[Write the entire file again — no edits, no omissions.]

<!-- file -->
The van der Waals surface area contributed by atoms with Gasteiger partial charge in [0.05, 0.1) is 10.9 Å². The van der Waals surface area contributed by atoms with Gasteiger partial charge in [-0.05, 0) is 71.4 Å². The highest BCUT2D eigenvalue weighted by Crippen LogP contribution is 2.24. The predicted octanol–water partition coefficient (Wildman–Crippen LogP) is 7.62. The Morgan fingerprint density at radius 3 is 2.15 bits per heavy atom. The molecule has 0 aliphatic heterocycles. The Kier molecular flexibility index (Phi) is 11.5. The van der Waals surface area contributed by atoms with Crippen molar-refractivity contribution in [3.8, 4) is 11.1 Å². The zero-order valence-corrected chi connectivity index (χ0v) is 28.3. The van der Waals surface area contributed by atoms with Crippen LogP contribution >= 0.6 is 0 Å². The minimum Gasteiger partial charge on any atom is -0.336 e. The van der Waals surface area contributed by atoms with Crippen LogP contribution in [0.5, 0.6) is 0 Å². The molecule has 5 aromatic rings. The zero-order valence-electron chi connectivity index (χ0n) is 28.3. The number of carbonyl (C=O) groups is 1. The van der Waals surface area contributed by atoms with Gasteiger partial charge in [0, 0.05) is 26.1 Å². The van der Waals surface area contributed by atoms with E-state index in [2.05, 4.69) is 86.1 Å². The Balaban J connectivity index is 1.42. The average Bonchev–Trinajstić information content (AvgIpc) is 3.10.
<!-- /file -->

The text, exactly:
The van der Waals surface area contributed by atoms with Gasteiger partial charge in [0.05, 0.1) is 10.9 Å². The van der Waals surface area contributed by atoms with Gasteiger partial charge in [-0.05, 0) is 71.4 Å². The highest BCUT2D eigenvalue weighted by Crippen LogP contribution is 2.24. The predicted octanol–water partition coefficient (Wildman–Crippen LogP) is 7.62. The Morgan fingerprint density at radius 3 is 2.15 bits per heavy atom. The molecule has 0 aliphatic heterocycles. The Kier molecular flexibility index (Phi) is 11.5. The van der Waals surface area contributed by atoms with Crippen molar-refractivity contribution in [3.8, 4) is 11.1 Å². The zero-order valence-corrected chi connectivity index (χ0v) is 28.3. The van der Waals surface area contributed by atoms with Crippen LogP contribution >= 0.6 is 0 Å². The minimum Gasteiger partial charge on any atom is -0.336 e. The van der Waals surface area contributed by atoms with Crippen LogP contribution in [0.5, 0.6) is 0 Å². The molecule has 5 aromatic rings. The zero-order valence-electron chi connectivity index (χ0n) is 28.3. The number of carbonyl (C=O) groups is 1. The van der Waals surface area contributed by atoms with Gasteiger partial charge in [0, 0.05) is 26.1 Å². The van der Waals surface area contributed by atoms with E-state index in [2.05, 4.69) is 86.1 Å². The Balaban J connectivity index is 1.42. The average Bonchev–Trinajstić information content (AvgIpc) is 3.10.